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Yarrow woes

Posted by rubybaby43 z4 MN/n. metro (My Page) on
Thu, Jun 8, 06 at 21:30

I have always had yarrow in my gardens no matter where I have lived. When we moved here five summers ago it was the first thing I planted in my garden.

This summer I noticed that this one particular variety (cannot recall the name at the moment) was not coming in thick as usual and the ends were turning brown and dying. When I got down close and inspected I noticed the bugs....black and yellow mostly. Some with red bellies. They are about a third of an inch long. I have never had this problem before.

I have sprayed with a rose and flowering plant insect spray but I really hate doing this because I hate to think of what it will do to the toads in my garden. I have started pulling some of the small offshoots but was just wondering if anyone else has noticed this problem or knows of this problem and knows of a better way to handle it.

Thanks!
Kristy :)


Follow-Up Postings:

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RE: Yarrow woes

Leaf beetles of some sort. Nasty critters. Pyrethrin will take them out, but will take everything else out too - seems to be the best thing though. I've also found that now that I keep ladybugs in my gardens I don't have such a problem with them. They seem to keep the population mostly at bay. I can't remember what I ID'd them out as a few years ago but this may help:

-Marie

Here is a link that might be useful: Links to Beetles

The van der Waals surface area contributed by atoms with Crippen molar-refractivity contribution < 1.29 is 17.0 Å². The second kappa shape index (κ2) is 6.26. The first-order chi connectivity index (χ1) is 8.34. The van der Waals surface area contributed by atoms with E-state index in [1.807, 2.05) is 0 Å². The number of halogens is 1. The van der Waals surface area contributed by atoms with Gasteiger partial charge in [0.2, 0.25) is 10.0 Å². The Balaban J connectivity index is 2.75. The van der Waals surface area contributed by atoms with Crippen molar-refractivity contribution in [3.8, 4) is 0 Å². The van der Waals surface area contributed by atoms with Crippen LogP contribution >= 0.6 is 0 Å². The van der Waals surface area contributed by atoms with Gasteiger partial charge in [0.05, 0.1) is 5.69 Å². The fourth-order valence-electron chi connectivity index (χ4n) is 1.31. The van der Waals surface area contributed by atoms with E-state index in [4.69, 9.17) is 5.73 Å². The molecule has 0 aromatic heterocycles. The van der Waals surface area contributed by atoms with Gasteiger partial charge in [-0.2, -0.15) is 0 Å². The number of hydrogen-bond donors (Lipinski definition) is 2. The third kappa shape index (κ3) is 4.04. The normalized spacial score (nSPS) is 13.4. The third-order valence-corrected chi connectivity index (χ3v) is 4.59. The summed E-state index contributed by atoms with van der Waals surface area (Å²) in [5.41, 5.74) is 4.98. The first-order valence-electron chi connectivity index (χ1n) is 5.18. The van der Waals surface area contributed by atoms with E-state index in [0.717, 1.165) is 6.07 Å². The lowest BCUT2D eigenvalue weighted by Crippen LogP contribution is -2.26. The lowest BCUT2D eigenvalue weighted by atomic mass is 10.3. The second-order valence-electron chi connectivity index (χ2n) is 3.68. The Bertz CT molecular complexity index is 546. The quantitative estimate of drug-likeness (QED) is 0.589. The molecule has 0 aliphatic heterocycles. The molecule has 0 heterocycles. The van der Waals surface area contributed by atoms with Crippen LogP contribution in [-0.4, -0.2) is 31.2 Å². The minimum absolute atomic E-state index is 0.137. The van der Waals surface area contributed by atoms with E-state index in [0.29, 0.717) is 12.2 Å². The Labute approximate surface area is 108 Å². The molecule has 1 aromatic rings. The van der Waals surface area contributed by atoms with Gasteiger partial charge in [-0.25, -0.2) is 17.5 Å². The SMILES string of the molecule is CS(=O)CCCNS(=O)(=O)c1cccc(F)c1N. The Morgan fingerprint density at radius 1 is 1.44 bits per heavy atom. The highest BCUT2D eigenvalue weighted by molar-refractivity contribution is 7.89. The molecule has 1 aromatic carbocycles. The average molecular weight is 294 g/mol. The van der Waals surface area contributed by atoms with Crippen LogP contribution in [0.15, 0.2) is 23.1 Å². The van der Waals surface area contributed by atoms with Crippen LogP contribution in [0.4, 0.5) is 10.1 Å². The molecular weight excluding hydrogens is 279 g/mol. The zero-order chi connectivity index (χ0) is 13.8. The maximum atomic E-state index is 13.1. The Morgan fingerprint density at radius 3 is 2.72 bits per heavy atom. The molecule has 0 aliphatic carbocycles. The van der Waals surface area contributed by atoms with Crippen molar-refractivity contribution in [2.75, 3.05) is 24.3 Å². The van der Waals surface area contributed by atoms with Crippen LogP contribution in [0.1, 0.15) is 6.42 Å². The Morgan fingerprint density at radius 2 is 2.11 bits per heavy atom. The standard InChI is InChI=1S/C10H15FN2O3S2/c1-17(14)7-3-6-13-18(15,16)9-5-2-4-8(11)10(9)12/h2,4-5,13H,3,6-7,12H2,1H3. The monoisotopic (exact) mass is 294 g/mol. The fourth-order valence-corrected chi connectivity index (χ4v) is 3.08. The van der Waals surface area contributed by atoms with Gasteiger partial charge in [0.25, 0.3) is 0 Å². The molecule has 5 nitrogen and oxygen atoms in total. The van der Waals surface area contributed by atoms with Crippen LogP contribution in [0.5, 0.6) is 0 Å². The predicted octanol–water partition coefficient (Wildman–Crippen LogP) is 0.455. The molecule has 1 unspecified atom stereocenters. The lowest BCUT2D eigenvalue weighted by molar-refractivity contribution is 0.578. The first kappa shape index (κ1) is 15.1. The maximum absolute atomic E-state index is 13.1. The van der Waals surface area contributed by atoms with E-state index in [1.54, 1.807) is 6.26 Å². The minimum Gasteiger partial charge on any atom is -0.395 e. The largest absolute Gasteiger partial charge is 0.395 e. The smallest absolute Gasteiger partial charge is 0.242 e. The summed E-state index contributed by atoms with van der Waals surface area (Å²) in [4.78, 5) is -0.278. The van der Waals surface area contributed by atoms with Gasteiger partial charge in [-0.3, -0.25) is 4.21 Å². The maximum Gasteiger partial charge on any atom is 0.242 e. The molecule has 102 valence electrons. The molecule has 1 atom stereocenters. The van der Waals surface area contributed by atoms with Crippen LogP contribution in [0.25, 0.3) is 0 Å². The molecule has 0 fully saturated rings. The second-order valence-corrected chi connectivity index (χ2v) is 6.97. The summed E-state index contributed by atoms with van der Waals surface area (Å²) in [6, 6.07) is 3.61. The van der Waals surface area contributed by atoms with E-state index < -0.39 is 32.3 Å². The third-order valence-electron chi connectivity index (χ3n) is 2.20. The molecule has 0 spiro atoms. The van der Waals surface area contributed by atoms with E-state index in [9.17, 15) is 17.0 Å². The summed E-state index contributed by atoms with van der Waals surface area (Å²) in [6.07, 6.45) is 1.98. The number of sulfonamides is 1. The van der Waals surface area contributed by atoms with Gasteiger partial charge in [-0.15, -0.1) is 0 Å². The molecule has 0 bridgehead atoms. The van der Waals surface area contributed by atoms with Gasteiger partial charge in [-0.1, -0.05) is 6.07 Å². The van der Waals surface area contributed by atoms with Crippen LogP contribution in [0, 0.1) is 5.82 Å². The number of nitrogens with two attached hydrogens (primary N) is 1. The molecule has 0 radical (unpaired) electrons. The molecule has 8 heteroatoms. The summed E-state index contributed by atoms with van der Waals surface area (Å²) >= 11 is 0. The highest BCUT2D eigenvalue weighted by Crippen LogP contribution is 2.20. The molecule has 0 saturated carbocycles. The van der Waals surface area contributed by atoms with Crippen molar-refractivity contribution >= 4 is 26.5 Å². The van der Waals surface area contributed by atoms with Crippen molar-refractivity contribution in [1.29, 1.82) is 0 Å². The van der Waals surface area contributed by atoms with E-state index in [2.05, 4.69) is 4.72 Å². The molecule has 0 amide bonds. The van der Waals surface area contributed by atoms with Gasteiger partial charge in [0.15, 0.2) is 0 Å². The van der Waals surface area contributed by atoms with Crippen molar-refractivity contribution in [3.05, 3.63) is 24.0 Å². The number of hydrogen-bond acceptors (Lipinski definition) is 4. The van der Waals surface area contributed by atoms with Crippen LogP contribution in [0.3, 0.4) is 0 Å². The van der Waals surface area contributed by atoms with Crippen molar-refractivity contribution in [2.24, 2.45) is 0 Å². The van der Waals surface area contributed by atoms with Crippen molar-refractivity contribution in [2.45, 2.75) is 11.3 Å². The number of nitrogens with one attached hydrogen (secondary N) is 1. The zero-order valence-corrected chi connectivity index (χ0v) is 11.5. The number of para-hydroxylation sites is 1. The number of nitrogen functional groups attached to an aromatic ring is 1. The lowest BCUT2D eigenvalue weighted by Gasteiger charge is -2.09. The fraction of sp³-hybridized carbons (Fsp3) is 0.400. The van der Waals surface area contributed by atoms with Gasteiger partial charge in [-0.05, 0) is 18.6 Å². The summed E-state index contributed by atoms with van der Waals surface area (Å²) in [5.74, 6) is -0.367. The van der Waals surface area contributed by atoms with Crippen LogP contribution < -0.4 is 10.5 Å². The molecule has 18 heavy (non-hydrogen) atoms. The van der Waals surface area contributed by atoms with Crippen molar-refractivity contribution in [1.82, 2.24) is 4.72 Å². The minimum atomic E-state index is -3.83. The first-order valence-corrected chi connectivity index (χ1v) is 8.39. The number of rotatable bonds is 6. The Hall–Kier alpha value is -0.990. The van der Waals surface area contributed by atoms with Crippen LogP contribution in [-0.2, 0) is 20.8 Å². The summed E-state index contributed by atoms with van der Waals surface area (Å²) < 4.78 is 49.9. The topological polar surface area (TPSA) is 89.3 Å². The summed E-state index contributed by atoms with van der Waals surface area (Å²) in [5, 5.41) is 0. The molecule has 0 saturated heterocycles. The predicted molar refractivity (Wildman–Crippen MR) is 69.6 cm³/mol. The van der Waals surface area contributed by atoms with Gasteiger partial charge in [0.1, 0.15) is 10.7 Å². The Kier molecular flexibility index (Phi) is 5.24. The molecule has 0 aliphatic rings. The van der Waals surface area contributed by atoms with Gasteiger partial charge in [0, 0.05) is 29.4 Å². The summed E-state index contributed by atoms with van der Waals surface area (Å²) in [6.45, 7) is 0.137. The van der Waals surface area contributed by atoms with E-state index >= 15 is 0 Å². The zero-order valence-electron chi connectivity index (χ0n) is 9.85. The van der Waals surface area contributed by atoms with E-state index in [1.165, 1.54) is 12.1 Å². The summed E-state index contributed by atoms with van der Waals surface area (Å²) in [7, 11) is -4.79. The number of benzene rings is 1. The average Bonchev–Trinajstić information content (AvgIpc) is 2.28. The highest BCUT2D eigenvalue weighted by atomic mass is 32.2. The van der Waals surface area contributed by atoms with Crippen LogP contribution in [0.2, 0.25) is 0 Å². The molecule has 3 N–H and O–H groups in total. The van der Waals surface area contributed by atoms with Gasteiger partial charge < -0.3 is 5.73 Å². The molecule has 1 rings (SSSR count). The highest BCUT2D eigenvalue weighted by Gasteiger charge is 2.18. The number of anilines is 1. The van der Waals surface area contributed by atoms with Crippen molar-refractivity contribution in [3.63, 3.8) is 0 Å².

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RE: Yarrow woes

Thanks, Marie. Lord knows I get enough ladybugs IN my house during the off season. I have seen several out there but not nearly enough to take care of my yarrow problem.

I know it probably sounds crazy to some but I really don't want to jeopardize the little toadies in my garden. If I can figure out a better solution I might sacrifice the yarrow. There are so many other plants out there that I can put in it's place that won't cause such grief.

Kristy


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RE: Yarrow woes

I did a little searching online for this bug and cannot find it. That really should be no surprise considering how many pests are out there. I found some organic ideas to try at Mother Earth News and will see if I can salvage my yarrow. I will be trying a hot pepper spray mixed with a liquid detergent-alcohol spray. I would worry a lot less about the toads with this...but I will still be trying to flush them from the area beforehand.

Otherwise, I am a little confused at how a plant that is so well-known for attracting beneficials can all of a sudden be the plant that is being attacked. I'm stumped.

Kristy


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RE: Yarrow woes

I found out what the bugs are on my yarrow and have found that they are not life threatening to the plant. They are called Black-and-yellow-striped Beetles (Poecilocapsus lineatus) but are not actually beetles. Here is a link to an article about them...
http://www.post-gazette.com/pg/06154/695300-47.stm

And below is a picture of them.
Just thought I'd share so anyone else dealing with them wouldn't be going through the trouble to figure them out. It was a chore finding info on them to say the least.